Google searches for 'When is the housing market going to crash' rose 2,500%. As home prices surge and consumers recall the last time the housing market was this hot, it’s no wonder that fears of a housing crash have begun to surface. At the start of April, 42% of homes were selling for more than their list price, according to real estate brokerage Redfin. This was 16 percentage points higher than the same period a year earlier.
And, in the most telling indication that the market may be in a bubble, “How much over asking price should I offer on a home 2021” jumped 350% in search in the past weeks.
There are various measures of home prices, but one of the most timely and watched is from CoreLogic, which showed prices up 10.4% in February year over year. That is the largest annual jump since 2006. “I have to admit I’m worried when I hear that. It does make me concerned,” said Frank Nothaft, CoreLogic’s chief economist.
If these rising home price trends continue, it could mean that we are not in the midst of runaway home price speculation or a housing bubble. As mortgage rates rise, which they are slowly doing now, and buyers hit an affordability wall, I expect to see annual home price gains nationally cool to the 3-4% range. But all real estate is local so what happening in California maybe different than other parts of the country.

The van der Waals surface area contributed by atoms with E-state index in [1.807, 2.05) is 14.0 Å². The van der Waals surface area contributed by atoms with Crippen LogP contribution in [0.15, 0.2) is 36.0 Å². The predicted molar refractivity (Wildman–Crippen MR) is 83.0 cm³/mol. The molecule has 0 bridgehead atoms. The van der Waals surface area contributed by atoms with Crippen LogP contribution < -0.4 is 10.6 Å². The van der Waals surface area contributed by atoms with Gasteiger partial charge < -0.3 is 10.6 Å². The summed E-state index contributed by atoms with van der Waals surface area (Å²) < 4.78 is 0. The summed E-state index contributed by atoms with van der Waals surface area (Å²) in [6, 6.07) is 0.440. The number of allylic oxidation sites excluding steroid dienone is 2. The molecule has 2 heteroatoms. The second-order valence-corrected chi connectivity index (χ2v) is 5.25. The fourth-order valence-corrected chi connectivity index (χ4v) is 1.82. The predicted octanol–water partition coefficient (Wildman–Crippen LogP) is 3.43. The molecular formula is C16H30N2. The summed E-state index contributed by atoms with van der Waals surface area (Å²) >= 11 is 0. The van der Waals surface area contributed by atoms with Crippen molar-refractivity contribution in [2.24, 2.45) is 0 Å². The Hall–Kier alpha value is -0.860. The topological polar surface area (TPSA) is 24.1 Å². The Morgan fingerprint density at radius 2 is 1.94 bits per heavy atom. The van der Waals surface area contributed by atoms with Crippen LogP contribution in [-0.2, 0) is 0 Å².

Nearly 75% of the 100 largest United States housing markets saw annual home price growth of 10% or higher, according to Black Knight reports. Markets with the strongest price appreciation could be most at risk.
Many of those are here in Western U.S., Californians have flocked during the recent exodus. Those include Boise City, Idaho, where prices are up 26% annually, according to Black Knight. Spokane, Washington (+20%); Ogden, Utah (+20%) and Phoenix (+18%) follow.
Cities with the slowest home price appreciation are Chicago, Houston, New Orleans, Orlando, Florida, and Pittsburgh, all with single-digit gains.
It will cool down, without a doubt, but unlike the great housing crash a decade ago, mortgage underwriting is very strict now but credit cards have lossen up, so most homeowners can afford the homes they’re currently in.
If prices drop slightly in most markets, it will not lead to a foreclosure crisis. Investors are quite heavy in the market as well but have curtailed buying as prices have eliminated 30% margins in flips or buy and hold scenarios for a lot of markets. Given the high demand for single family home rentals in non-urban areas, that should serve as a backstop for major price declines as we still have a housing.
A final caveat is no one has a crystal ball so buyer beware.
© 2004 - 2022 | SM SOLD, Inc. - A Real Estate Marketing Company | email@example.com